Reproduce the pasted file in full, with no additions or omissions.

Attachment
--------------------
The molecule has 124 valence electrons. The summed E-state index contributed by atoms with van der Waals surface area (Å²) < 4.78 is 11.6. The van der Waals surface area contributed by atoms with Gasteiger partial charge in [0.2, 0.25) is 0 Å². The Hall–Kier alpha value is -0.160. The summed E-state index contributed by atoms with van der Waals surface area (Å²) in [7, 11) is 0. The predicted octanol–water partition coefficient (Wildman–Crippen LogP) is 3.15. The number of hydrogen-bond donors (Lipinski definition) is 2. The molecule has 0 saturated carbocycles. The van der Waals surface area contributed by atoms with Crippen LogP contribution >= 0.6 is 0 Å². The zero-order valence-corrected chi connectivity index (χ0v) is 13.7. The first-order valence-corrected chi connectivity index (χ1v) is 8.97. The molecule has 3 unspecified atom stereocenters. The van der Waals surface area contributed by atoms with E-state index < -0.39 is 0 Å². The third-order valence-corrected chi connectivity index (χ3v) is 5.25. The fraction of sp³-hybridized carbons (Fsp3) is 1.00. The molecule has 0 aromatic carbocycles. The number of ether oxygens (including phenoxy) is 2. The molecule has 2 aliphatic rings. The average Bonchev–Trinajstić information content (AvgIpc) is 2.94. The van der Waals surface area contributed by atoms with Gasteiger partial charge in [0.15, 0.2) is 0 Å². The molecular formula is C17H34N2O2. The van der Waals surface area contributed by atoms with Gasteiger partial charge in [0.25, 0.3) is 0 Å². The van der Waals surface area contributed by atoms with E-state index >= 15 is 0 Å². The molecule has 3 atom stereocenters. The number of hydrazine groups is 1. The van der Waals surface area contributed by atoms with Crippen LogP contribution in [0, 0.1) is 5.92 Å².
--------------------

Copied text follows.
The molecule has 124 valence electrons. The summed E-state index contributed by atoms with van der Waals surface area (Å²) < 4.78 is 11.6. The van der Waals surface area contributed by atoms with Gasteiger partial charge in [0.2, 0.25) is 0 Å². The Hall–Kier alpha value is -0.160. The summed E-state index contributed by atoms with van der Waals surface area (Å²) in [7, 11) is 0. The predicted octanol–water partition coefficient (Wildman–Crippen LogP) is 3.15. The number of hydrogen-bond donors (Lipinski definition) is 2. The molecule has 0 saturated carbocycles. The van der Waals surface area contributed by atoms with Crippen LogP contribution >= 0.6 is 0 Å². The zero-order valence-corrected chi connectivity index (χ0v) is 13.7. The first-order valence-corrected chi connectivity index (χ1v) is 8.97. The molecule has 3 unspecified atom stereocenters. The van der Waals surface area contributed by atoms with E-state index < -0.39 is 0 Å². The third-order valence-corrected chi connectivity index (χ3v) is 5.25. The fraction of sp³-hybridized carbons (Fsp3) is 1.00. The molecule has 0 aromatic carbocycles. The number of ether oxygens (including phenoxy) is 2. The molecule has 2 aliphatic rings. The average Bonchev–Trinajstić information content (AvgIpc) is 2.94. The van der Waals surface area contributed by atoms with Gasteiger partial charge in [0.15, 0.2) is 0 Å². The molecular formula is C17H34N2O2. The van der Waals surface area contributed by atoms with Gasteiger partial charge in [0.25, 0.3) is 0 Å². The van der Waals surface area contributed by atoms with E-state index >= 15 is 0 Å². The molecule has 3 atom stereocenters. The number of hydrazine groups is 1. The van der Waals surface area contributed by atoms with Crippen LogP contribution in [0, 0.1) is 5.92 Å².